Arbor & Ellacoya Team Up
In what the companies classified as more of a "merger of equals" than a pure acquisition, Arbor and Ellacoya say they will work together to integrate each other's technology into their respective product portfolios to create what they call "secure service control."
Arbor provides network visibility and security products to help carriers fight against distributed denial-of-service (DDOS) and other attacks. Meanwhile, Ellacoya makes DPI equipment that allows service providers to manage traffic on a per-subscriber and per-application basis.
The combination of technologies, which would bring together Arbor's high-level view of the network with Ellacoya's packet-level view, provides a compelling story for customers.
"If we bring those two things into one system that's unified and integrated, it gives carriers something they'd never had before, and something they're going to need, to roll out new IP services," says Arbor founder and CTO Rob Malan.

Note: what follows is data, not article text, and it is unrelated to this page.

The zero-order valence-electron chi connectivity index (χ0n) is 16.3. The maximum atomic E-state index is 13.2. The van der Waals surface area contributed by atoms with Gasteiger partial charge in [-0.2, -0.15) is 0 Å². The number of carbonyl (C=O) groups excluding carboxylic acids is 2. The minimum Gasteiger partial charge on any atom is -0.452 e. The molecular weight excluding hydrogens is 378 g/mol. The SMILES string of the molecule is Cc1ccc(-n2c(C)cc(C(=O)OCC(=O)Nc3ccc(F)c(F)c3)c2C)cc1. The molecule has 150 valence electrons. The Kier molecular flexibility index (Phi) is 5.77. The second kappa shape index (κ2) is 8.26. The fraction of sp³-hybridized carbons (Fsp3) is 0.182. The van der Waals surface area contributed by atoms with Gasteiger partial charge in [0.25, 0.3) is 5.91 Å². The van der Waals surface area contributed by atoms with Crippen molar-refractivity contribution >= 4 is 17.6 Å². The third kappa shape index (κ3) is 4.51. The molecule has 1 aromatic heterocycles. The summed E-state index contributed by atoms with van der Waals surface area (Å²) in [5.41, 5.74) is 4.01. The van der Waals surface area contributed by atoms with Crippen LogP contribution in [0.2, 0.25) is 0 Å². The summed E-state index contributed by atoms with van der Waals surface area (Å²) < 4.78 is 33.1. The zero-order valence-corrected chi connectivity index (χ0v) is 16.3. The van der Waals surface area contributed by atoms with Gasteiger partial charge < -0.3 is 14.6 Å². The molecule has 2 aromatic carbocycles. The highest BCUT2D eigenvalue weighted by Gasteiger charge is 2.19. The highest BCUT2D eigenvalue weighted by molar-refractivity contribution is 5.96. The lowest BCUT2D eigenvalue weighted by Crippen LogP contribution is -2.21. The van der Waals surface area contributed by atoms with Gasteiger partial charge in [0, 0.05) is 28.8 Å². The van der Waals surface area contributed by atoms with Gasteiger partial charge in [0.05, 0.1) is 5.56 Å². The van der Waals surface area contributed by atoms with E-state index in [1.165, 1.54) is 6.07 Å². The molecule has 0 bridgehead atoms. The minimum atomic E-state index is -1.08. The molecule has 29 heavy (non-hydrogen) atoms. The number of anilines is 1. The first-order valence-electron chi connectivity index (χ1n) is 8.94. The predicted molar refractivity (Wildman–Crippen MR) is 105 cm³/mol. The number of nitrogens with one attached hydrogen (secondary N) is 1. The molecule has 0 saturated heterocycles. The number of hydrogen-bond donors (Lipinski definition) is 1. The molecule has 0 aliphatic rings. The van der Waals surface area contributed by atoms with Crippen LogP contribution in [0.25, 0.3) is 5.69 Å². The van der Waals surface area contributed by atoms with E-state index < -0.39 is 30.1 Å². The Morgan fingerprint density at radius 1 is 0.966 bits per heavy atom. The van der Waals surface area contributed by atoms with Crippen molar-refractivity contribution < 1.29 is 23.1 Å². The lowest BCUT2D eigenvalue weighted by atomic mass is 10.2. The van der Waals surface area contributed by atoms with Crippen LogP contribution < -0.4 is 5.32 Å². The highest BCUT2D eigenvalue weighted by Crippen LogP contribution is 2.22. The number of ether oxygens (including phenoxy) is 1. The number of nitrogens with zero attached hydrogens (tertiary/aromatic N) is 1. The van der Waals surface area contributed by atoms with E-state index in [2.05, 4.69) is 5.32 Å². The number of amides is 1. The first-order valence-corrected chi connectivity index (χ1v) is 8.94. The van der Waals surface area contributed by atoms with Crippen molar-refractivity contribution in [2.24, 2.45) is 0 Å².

Yankee Group Research Inc. analyst David Vorhaus says the deal is indicative of "a blurring of the lines" between the network security and DPI markets. Vorhaus notes that DPI vendors Allot Ltd. (Nasdaq: ALLT) and Sandvine Inc. have both made security buys in the past year. (See Allot Snaps Up Security Minnow and Sandvine Bags Two in Shopping Spree.)
"For all the talk of DPI vendors about quality-of-service control, network optimization, and new service models based on the technology, security is still one of main drivers of carrier investment in DPI," Vorhaus says.
Ellacoya CEO Jerry Wesel admits that an increased focus on security was one of the reasons his firm did the deal. "Our customers love our DPI solutions, but want to see more on the security side," he says. "From our side, we really needed security to add to our solution."
The companies estimate that the combined market opportunity equals about $750 million, which they expect will grow to $1.5 billion by 2010.
The combined company will have about 275 employees and posted approximately $70 million in revenues in 2007. Wesel estimates that the company's sales could increase to $85 million by the end of 2008.
— Ryan Lawler, Reporter, Light Reading